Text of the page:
Bo - weekly Torah portion
During the period of their leadership, leaders experience many challenges and difficulties. Many of those happen when there is a clash between the values represented by the leaders that face each other. In this week’s portion of the Torah we read about Moses and Aaron that continue the unavoidable clash with the Pharaoh of Egypt. The plagues continue and Moses receives the order, “Go to Pharaoh, for I have hardened his heart and the heart of his servants, that I may perform these signs of Mine among them.” He of course does not arrive alone, “Moses and Aaron went to Pharaoh and said to him, ‘Thus says the Lord, the God of the Hebrews, ‘How long will you refuse to humble yourself before Me? Let My people go, that they may serve Me. For if you refuse to let My people go, behold, tomorrow I will bring locusts into your territory’.” And so, on one side we have the leaders who represent change and freedom, and on the other side that leader who was fearful that the Israelites would join the enemies of Egypt, but now that change is inevitable he refuses to let them go.
After the plague of darkness still the Pharaoh refuses to let the people of Israel go and unequivocally warns Moses, “’Get away from me! Beware, do not see my face again, for in the day you see my face you shall die!’ Moses said, ‘You are right; I shall never see your face again!’” Nevertheless there he no leader who can avoid facing reality forever. For Pharaoh the time comes after the plague of the firstborn, “Pharaoh arose in the night, he and all his servants and all the Egyptians, and there was a great cry in Egypt, for there was no home where there was not someone dead. Then he called for Moses and Aaron at night and said, ‘Rise up, get out from among my people, both you and the sons of Israel; and go’.” This is in complete contrast to his earlier threat that “in the day you see my face you shall die!” Pharaoh now internalizes that he has no choice anymore and in the clash between his political values and the values represented by Moses and Aaron the latter have a priority and are bound to win. The need of the Israelites for freedom by far exceeds the value of the need of the Pharaoh to rule the land.
These lessons about leadership and leaders are also appropriate for us today. We also experience now a clash between meaningful values, some that are political values that are here today and gone tomorrow, that have a short-term meaning and at the change of an administration are bound to disappear, change or receive a different level of emphasis. There are also fundamental values, those values which are manifested in Judaism eloquently by the command for every Jew to always remember the exodus from Egypt. These are values that call for humanism, justice, freedom and honesty. These are values that call to accept the other, and in the words of this week’s portion of the Torah, “The same law shall apply to the native as to the stranger who sojourns among you.” It requires each and every Jew to continuously think how she or he would feel if they were in the same situation as the other person. It requires us for an on-going self-examination and heading the camp when observing injustice in the world. Yes, sometimes it is difficult and also requires to prioritize between different values.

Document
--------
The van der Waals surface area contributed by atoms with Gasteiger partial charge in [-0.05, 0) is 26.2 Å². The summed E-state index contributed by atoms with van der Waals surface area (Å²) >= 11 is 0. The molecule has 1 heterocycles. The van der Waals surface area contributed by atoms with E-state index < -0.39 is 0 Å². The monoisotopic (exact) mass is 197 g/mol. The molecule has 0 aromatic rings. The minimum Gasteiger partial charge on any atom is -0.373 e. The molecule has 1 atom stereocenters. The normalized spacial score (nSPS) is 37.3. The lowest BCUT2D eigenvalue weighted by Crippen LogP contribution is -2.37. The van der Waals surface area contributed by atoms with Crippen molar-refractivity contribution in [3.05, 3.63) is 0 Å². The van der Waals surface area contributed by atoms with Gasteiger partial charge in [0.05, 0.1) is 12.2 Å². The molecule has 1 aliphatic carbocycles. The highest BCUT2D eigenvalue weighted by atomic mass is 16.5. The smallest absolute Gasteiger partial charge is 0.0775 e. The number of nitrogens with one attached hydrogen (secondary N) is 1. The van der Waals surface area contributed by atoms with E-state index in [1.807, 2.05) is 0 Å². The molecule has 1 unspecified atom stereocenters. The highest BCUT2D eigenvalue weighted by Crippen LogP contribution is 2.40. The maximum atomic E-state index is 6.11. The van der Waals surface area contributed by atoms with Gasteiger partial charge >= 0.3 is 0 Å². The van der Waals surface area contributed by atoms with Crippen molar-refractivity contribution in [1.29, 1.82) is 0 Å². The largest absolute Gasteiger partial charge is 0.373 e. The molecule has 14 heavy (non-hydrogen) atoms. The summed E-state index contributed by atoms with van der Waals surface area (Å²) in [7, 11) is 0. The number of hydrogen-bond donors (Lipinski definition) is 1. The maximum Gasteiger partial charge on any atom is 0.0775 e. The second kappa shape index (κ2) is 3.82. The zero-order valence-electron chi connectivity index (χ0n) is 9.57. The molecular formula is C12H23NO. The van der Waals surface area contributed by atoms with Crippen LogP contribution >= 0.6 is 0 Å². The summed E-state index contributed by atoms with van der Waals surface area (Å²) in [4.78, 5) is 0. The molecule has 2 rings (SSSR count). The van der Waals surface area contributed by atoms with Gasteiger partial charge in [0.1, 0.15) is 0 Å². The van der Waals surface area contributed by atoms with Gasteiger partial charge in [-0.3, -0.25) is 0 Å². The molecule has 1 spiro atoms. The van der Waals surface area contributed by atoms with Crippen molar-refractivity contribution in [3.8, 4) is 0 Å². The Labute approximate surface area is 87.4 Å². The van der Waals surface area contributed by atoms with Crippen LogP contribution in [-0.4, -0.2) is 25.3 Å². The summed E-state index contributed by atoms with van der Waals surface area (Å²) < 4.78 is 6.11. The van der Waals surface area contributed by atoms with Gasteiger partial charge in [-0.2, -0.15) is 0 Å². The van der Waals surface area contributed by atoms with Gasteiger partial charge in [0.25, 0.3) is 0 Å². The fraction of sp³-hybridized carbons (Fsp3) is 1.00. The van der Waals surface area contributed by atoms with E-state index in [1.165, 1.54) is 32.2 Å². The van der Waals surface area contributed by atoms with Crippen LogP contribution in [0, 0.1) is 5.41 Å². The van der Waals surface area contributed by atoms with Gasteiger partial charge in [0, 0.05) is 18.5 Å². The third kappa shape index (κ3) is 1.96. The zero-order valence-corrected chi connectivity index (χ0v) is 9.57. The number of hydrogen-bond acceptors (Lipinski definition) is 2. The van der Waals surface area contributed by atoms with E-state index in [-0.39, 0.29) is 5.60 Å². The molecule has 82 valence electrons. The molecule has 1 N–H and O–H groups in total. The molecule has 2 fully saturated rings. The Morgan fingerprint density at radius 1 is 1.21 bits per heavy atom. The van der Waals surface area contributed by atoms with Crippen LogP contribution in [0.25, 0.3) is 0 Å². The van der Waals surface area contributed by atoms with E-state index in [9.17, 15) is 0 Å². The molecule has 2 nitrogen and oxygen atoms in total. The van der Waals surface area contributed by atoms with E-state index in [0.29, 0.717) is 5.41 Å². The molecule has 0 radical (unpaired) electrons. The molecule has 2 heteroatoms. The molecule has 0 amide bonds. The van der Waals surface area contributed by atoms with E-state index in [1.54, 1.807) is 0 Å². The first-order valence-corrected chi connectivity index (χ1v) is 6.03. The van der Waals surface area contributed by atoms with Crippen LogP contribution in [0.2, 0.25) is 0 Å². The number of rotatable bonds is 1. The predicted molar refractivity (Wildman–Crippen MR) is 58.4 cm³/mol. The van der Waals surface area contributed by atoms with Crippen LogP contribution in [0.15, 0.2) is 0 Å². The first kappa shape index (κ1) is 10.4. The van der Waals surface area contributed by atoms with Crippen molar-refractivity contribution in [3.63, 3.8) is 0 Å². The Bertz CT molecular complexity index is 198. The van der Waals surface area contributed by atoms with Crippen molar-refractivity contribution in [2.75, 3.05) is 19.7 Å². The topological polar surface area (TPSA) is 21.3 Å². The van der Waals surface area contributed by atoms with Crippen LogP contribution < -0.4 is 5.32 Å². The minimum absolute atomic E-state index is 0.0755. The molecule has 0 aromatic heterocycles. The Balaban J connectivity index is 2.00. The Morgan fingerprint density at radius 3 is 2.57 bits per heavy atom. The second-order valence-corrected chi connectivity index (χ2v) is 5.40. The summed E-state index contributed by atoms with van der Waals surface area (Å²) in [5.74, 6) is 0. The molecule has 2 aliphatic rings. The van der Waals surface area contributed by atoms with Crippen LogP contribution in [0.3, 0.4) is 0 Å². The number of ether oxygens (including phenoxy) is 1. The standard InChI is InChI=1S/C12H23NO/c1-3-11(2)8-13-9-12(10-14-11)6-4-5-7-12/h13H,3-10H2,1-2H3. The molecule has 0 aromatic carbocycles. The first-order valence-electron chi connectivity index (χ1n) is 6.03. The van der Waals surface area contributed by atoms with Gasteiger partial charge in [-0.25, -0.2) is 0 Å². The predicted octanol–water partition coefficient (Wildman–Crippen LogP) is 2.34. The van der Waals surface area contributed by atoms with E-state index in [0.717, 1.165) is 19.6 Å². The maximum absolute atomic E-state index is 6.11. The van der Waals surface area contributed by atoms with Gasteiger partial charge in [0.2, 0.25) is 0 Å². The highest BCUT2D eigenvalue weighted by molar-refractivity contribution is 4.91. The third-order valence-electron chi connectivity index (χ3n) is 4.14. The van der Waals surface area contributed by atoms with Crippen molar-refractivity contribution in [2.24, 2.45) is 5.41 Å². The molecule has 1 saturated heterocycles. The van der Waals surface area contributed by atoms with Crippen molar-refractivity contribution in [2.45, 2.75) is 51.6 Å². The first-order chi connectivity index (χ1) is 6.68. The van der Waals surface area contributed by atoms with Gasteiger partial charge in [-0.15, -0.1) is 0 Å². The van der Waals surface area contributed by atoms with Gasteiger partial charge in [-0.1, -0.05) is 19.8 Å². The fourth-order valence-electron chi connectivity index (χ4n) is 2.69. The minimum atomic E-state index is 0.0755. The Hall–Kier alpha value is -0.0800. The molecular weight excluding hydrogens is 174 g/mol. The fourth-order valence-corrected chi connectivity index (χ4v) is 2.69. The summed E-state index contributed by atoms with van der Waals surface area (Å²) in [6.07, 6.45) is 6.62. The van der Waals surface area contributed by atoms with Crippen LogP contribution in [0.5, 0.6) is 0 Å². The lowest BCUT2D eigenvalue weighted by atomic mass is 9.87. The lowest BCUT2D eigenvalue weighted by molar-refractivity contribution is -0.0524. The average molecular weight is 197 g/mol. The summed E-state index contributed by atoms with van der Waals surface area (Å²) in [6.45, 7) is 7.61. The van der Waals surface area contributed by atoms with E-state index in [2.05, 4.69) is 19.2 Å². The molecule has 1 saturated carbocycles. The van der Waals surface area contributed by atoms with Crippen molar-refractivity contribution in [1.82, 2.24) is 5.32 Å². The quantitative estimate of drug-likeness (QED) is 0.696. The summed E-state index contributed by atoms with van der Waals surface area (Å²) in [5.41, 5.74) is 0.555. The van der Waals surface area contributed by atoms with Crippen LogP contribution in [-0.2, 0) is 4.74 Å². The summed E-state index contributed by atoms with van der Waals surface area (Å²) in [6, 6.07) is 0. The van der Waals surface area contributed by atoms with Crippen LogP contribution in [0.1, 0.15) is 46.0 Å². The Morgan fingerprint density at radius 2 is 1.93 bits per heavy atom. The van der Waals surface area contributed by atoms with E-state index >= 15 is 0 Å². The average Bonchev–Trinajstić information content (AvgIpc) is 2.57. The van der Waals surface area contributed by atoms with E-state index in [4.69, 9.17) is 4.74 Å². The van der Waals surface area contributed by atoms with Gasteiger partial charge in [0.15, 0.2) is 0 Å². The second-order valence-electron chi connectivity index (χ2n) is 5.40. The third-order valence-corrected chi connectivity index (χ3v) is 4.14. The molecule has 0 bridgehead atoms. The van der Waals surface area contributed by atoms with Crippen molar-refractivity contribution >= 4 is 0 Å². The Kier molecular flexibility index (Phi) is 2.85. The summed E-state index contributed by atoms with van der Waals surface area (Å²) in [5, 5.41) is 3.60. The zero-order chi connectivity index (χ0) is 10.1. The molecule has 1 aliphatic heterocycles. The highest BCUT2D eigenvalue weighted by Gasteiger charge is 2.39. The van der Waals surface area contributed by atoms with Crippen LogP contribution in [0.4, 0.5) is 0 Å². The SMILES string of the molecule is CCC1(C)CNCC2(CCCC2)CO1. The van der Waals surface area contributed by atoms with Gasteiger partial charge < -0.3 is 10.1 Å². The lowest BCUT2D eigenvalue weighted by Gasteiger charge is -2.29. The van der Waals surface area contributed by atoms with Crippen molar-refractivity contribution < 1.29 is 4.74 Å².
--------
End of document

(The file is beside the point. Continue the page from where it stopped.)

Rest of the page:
We in the Israel Reform Movement are used to be assisted, in those many times when we find our rights violated or betrayed, by our friends from the entire Jewish world. These are always led by the Jews of the United States of America. Many of them feel today that some of their sacred values, those basic values of honesty, freedom, justice and humanism are harmed as a result of the administration’s actions. In these administration’s action there are those which are natural and proper when the new administration emphasizes new or renewed agenda. However, there are things which may not or are very difficult to accept, especially in a place that aspires to represent freedom and enlightenment. At time like these it is necessary that we, in the Israel Reform Movement, identify the various values, differentiate between them and properly prioritize between them. There are true for us in Israel when accepting decisions of the courts whether we like them or not. They are also true with regard to the protection of human rights and without stigmatizing people who are of a different religion, race, gender, color, or any other unacceptable and inappropriate “criteria”.
It is therefore that we stand beside our sister movement in north America standing for these basic values. We share these values and fight for them. We call out together, in a clear and loud voice, “The same law shall apply to the native as to the stranger who sojourns among you.” We mean that in the broadest sense, with no qualification, or question or regret. We remember clearly that we too have left the land of Egypt to be free and in many aspects continue the journey towards freedom today.
Reuven Marko, 3 February 2017, 8 Shevat, 5777